How to support your child's mental health from birth
To support your baby's emotional development from the start, we must be responsive to their communicative ways when they cry, babble, or make physical movements.
Acknowledging their emotional expressions and learning how your baby expresses emotions is essential so you know what to do to soothe them.
Respond to their feelings calmly, gently, and sensitively to meet their needs.
Soothing actions like rocking, patting, or singing in response to emotional displays will also help them.
Building resilience in your child is essential so that they can learn to cope with life's ups and downs. Things may not work out the way you planned. When this happens, try to consider the positives in the situation and focus on those:
Find a way to work things out with your little one and share this experience with them. For example, tell them why you're not going to the park today, although you've both been looking forward to it all week.
Why not make an obstacle course outside, so your little one can still release their energy and be out in the fresh air?
Children start to problem solve from birth through learning to communicate and learning to move. Allow your little one to experience trial and error, take risks, and let them share whether something will work or not. This is all part of their emotional development!
You are teaching your little one about emotions
Your little one's growing experiences and development can be overwhelming at times. They are beginning to learn and explore all of their senses to learn from the environment around them.
Beyond the physical, and cognitive thinking skills, and language tasks, your baby is also learning about their social and emotional self and learning to express their feelings and emotions. Children who understand their own and others' emotions can regulate their responses to intense feelings.
Don't be afraid to express your emotions; be open to vulnerability:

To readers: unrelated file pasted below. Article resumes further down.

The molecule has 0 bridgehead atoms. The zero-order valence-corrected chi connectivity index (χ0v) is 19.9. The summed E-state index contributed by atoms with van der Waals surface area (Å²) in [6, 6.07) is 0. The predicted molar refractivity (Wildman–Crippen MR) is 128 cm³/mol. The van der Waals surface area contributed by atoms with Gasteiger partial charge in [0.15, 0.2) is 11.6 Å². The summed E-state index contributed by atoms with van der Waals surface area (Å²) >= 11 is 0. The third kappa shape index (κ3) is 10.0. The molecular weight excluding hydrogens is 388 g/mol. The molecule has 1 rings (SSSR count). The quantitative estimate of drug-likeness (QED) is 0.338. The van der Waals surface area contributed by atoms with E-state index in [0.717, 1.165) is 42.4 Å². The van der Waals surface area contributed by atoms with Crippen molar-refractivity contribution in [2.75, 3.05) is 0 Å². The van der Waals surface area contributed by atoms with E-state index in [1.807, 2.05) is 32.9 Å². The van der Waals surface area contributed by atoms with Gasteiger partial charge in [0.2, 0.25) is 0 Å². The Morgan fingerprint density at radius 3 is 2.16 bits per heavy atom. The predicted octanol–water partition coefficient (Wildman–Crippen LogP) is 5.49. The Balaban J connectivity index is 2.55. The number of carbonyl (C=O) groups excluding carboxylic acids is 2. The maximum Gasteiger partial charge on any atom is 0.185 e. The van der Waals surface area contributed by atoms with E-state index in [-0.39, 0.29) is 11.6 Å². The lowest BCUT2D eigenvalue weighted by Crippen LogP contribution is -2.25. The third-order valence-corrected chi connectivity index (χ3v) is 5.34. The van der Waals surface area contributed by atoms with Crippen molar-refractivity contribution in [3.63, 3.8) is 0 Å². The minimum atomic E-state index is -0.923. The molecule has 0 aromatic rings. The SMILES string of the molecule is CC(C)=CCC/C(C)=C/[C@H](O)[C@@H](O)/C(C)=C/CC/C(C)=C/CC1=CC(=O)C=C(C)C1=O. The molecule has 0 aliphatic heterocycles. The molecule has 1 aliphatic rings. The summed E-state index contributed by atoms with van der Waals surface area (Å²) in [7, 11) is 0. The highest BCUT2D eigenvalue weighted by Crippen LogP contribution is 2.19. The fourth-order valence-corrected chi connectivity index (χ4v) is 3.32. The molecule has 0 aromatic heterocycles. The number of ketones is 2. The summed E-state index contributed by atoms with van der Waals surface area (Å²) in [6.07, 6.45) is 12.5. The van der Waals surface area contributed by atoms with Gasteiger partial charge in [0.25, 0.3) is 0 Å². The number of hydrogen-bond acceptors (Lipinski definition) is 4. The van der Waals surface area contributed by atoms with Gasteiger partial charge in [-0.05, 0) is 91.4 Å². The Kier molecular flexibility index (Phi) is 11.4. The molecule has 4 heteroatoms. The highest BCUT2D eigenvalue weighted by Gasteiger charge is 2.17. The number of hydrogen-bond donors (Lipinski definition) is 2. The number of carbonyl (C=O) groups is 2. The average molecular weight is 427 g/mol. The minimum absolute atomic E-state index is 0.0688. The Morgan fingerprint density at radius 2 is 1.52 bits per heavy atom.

Teach your little one that it's okay to be cross or sad, and tell them you sometimes feel the same.
You can help them explore emotions together by playing guessing games, pulling a happy face, and letting them copy you!
Or, draw faces on paper and copy those too.
The importance of bonding for emotional development
From the moment your baby is born, they have a strong need for love. This is because babies are dependent on their primary carers. The love you give your little one helps your baby feel safe in the world and develop trust in other people. And that is all a baby needs to thrive! Feeling safe and loved are the foundations of your baby's overall development.
Cuddles and other small actions demonstrate your love and help them feel more secure.
Bonding teaches your baby to trust you, communicate their feelings to you, and eventually trust others.
Respond to your baby's communication attempts.
Your baby will communicate with facial expressions, body movements, and vocalisation.
As your baby grows, their bond with you and other caregivers gets stronger; they gradually build confidence and roam further and further from their "secure base". Finally, they will understand that there is always a safe place to return to (even in their teenage years!).
All babies and toddlers are unique and learn differently at other times. But, like adults, your baby needs to feel known and listened to.
Listening improves the bond in a relationship and builds a child's confidence.
When we don't feel listened to, we often start escalating our behaviour in frustration to communicate our emotions.
Allowing them to find solutions to their issues helps them develop problem-solving skills.
Asking for help
Attending to your baby's needs when they indicate or ask for your help, whether that means helping them clean up or a hug, letting them know that you are there for them, does wonders for their mental health and well-being.
Adults need to speak up too. If you find life challenging, charities such as Mind, the Mental Health Foundation, support groups and the NHS are there to help. In addition, Babbu offers a 24/7 helpline for parents who are struggling.
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